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Van Bogaert R.,Flanders Research Foundation FWO | Van Bogaert R.,Ghent University | Haneca K.,Ghent University | Hoogesteger J.,University of Helsinki | And 5 more authors.
Journal of Biogeography | Year: 2011

Aim Models project that climate warming will cause the tree line to move to higher elevations in alpine areas and more northerly latitudes in Arctic environments. We aimed to document changes or stability of the tree line in a sub-Arctic model area at different temporal and spatial scales, and particularly to clarify the ambiguity that currently exists about tree line dynamics and their causes. Location The study was conducted in the Torneträsk area in northern Sweden where climate warmed by 2.5°C between 1913 and 2006. Mountain birch (Betula pubescens ssp. czerepanovii) sets the alpine tree line. Methods We used repeat photography, dendrochronological analysis, field observations along elevational transects and historical documents to study tree line dynamics. Results Since 1912, only four out of eight tree line sites had advanced: on average the tree line had shifted 24m upslope (+0.2myear -1 assuming linear shifts). Maximum tree line advance was +145m (+1.5myear -1 in elevation and +2.7myear -1 in actual distance), whereas maximum retreat was 120m downslope. Counter-intuitively, tree line advance was most pronounced during the cooler late 1960s and 1970s. Tree establishment and tree line advance were significantly correlated with periods of low reindeer (Rangifer tarandus) population numbers. A decreased anthropozoogenic impact since the early 20th century was found to be the main factor shaping the current tree line ecotone and its dynamics. In addition, episodic disturbances by moth outbreaks and geomorphological processes resulted in descent and long-term stability of the tree line position, respectively. Main conclusions In contrast to what is generally stated in the literature, this study shows that in a period of climate warming, disturbance may not only determine when tree line advance will occur but if tree line advance will occur at all. In the case of non-climatic climax tree lines, such as those in our study area, both climate-driven model projections of future tree line positions and the use of the tree line position for bioclimatic monitoring should be used with caution. © 2011 Blackwell Publishing Ltd.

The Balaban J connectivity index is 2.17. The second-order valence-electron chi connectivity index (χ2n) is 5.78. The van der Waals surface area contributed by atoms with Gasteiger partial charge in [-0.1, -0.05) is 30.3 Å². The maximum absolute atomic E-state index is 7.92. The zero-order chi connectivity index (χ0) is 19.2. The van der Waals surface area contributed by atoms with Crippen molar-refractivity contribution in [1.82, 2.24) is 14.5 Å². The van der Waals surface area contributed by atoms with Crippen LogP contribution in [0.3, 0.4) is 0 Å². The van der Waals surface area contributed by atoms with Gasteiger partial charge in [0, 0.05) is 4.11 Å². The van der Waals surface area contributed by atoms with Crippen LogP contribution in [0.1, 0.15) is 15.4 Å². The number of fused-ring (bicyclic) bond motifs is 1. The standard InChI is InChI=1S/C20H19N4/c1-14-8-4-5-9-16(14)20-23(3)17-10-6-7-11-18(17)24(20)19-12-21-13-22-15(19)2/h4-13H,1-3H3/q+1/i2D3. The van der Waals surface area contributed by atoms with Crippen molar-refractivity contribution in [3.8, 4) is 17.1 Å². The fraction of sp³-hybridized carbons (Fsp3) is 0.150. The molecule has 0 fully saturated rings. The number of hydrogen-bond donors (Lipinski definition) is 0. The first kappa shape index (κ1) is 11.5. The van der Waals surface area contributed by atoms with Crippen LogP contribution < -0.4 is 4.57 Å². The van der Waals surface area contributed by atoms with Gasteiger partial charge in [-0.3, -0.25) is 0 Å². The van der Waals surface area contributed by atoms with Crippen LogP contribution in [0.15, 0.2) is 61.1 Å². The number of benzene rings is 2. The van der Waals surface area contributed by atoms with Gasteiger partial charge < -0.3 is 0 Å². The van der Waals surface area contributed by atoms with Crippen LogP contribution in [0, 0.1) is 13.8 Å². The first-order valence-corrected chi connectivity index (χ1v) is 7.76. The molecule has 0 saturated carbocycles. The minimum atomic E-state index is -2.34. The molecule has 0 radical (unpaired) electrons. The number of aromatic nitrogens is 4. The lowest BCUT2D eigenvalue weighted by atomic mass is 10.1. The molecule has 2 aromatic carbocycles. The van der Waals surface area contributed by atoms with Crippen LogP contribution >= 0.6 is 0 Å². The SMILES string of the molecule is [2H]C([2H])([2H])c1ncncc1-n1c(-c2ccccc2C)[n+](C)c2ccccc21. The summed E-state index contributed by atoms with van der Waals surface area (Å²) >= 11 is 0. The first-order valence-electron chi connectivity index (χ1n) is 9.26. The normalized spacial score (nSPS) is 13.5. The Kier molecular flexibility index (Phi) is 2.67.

Van Bogaert R.,Flanders Research Foundation FWO | Van Bogaert R.,Ghent University | Jonasson C.,Royal Swedish Academy Of Sciences | Jonasson C.,Uppsala University | And 3 more authors.
Arctic, Antarctic, and Alpine Research | Year: 2010

In subarctic Sweden, recent decadal colonization and expansion of aspen (Populus tremula L.) were recorded. Over the past 100 years, aspen became c. 16 times more abundant, mainly as a result of increased sexual regeneration. Moreover, aspen now reach tree-size (>2 m) at the alpine treeline, an ecotone that has been dominated by mountain birch (Betula pubescens ssp. czerepanovii) for at least the past 4000 years. We found that sexual regeneration in aspen probably occurred seven times or more within the last century. Whereas sexual regeneration occurred during moist years following a year with an exceptionally high JuneJuly temperature, asexual regeneration was favored by warm and dry summers. Disturbance to the birch forest by cyclic moth population outbreaks was critical in aspen establishment in the subalpine area. At the treeline, aspen colonization was less determined by these moth outbreaks, and was mainly restricted by summer temperature. If summer warming persists, aspen spread may continue in subarctic Sweden, particularly at the treeline. However, changing disturbance regimes, future herbivore population dynamics and the responses of aspen's competitors birch and pine to a changing climate may result in different outcomes. © 2010 Regents of the University of Colorado.

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